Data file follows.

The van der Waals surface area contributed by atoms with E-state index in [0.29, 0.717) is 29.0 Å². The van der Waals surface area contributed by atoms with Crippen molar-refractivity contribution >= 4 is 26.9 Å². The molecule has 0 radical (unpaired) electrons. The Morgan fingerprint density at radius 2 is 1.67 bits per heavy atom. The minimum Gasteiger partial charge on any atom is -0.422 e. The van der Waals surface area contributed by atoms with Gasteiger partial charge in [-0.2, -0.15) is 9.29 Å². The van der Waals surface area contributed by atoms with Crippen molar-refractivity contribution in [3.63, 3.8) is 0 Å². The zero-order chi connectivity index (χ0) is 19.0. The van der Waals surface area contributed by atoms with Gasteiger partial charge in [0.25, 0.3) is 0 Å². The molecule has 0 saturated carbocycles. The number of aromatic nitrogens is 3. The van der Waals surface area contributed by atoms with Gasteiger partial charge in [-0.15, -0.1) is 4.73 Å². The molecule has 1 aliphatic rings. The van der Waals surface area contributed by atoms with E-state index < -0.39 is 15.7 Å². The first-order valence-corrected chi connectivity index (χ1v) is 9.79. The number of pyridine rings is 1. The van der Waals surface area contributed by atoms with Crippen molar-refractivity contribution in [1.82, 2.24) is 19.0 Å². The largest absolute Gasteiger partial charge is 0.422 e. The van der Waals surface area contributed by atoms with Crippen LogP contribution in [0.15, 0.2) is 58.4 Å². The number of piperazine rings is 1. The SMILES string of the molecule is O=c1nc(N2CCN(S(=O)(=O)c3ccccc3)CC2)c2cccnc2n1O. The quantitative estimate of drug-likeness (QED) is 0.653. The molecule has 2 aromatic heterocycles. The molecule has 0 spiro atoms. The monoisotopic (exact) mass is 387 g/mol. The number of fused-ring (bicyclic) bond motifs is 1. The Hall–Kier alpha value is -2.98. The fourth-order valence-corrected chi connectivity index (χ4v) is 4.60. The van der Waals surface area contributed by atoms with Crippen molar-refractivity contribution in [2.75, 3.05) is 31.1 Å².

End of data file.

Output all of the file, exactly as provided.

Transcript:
The van der Waals surface area contributed by atoms with E-state index in [0.29, 0.717) is 29.0 Å². The van der Waals surface area contributed by atoms with Crippen molar-refractivity contribution >= 4 is 26.9 Å². The molecule has 0 radical (unpaired) electrons. The Morgan fingerprint density at radius 2 is 1.67 bits per heavy atom. The minimum Gasteiger partial charge on any atom is -0.422 e. The van der Waals surface area contributed by atoms with Gasteiger partial charge in [-0.2, -0.15) is 9.29 Å². The van der Waals surface area contributed by atoms with Crippen molar-refractivity contribution in [3.63, 3.8) is 0 Å². The zero-order chi connectivity index (χ0) is 19.0. The van der Waals surface area contributed by atoms with Gasteiger partial charge in [0.25, 0.3) is 0 Å². The molecule has 0 saturated carbocycles. The number of aromatic nitrogens is 3. The van der Waals surface area contributed by atoms with Gasteiger partial charge in [-0.15, -0.1) is 4.73 Å². The molecule has 1 aliphatic rings. The van der Waals surface area contributed by atoms with E-state index < -0.39 is 15.7 Å². The first-order valence-corrected chi connectivity index (χ1v) is 9.79. The number of pyridine rings is 1. The van der Waals surface area contributed by atoms with Crippen molar-refractivity contribution in [1.82, 2.24) is 19.0 Å². The largest absolute Gasteiger partial charge is 0.422 e. The van der Waals surface area contributed by atoms with Crippen LogP contribution in [0.15, 0.2) is 58.4 Å². The number of piperazine rings is 1. The SMILES string of the molecule is O=c1nc(N2CCN(S(=O)(=O)c3ccccc3)CC2)c2cccnc2n1O. The quantitative estimate of drug-likeness (QED) is 0.653. The molecule has 2 aromatic heterocycles. The molecule has 0 spiro atoms. The monoisotopic (exact) mass is 387 g/mol. The number of fused-ring (bicyclic) bond motifs is 1. The Hall–Kier alpha value is -2.98. The fourth-order valence-corrected chi connectivity index (χ4v) is 4.60. The van der Waals surface area contributed by atoms with Crippen molar-refractivity contribution in [2.75, 3.05) is 31.1 Å².